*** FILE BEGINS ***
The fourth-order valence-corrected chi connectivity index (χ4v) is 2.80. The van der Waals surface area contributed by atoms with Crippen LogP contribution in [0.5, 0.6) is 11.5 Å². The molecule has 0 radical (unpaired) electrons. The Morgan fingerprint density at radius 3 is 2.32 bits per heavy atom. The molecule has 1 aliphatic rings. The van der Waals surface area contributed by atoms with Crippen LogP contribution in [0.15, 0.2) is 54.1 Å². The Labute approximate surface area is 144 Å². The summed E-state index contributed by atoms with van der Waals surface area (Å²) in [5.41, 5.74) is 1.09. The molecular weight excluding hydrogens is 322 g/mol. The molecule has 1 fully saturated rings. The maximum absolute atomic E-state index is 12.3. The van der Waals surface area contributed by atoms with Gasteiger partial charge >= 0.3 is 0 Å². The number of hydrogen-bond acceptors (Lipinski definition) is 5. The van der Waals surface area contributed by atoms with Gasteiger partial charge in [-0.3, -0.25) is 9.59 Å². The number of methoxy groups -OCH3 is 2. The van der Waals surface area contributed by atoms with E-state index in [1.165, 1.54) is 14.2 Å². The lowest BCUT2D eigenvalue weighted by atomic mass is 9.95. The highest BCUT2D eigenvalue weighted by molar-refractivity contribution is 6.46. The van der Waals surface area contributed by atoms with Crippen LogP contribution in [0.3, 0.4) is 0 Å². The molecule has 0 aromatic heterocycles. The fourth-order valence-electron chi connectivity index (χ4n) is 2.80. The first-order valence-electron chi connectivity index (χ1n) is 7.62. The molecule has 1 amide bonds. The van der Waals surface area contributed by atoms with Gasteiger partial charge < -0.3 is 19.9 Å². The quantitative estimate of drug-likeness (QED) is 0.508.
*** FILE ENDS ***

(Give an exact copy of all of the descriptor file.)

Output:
The fourth-order valence-corrected chi connectivity index (χ4v) is 2.80. The van der Waals surface area contributed by atoms with Crippen LogP contribution in [0.5, 0.6) is 11.5 Å². The molecule has 0 radical (unpaired) electrons. The Morgan fingerprint density at radius 3 is 2.32 bits per heavy atom. The molecule has 1 aliphatic rings. The van der Waals surface area contributed by atoms with Crippen LogP contribution in [0.15, 0.2) is 54.1 Å². The Labute approximate surface area is 144 Å². The summed E-state index contributed by atoms with van der Waals surface area (Å²) in [5.41, 5.74) is 1.09. The molecular weight excluding hydrogens is 322 g/mol. The molecule has 1 fully saturated rings. The maximum absolute atomic E-state index is 12.3. The van der Waals surface area contributed by atoms with Gasteiger partial charge >= 0.3 is 0 Å². The number of hydrogen-bond acceptors (Lipinski definition) is 5. The van der Waals surface area contributed by atoms with Gasteiger partial charge in [-0.3, -0.25) is 9.59 Å². The number of methoxy groups -OCH3 is 2. The van der Waals surface area contributed by atoms with E-state index in [1.165, 1.54) is 14.2 Å². The lowest BCUT2D eigenvalue weighted by atomic mass is 9.95. The highest BCUT2D eigenvalue weighted by molar-refractivity contribution is 6.46. The van der Waals surface area contributed by atoms with Crippen LogP contribution in [0.3, 0.4) is 0 Å². The molecule has 0 aromatic heterocycles. The fourth-order valence-electron chi connectivity index (χ4n) is 2.80. The first-order valence-electron chi connectivity index (χ1n) is 7.62. The molecule has 1 amide bonds. The van der Waals surface area contributed by atoms with Gasteiger partial charge < -0.3 is 19.9 Å². The quantitative estimate of drug-likeness (QED) is 0.508.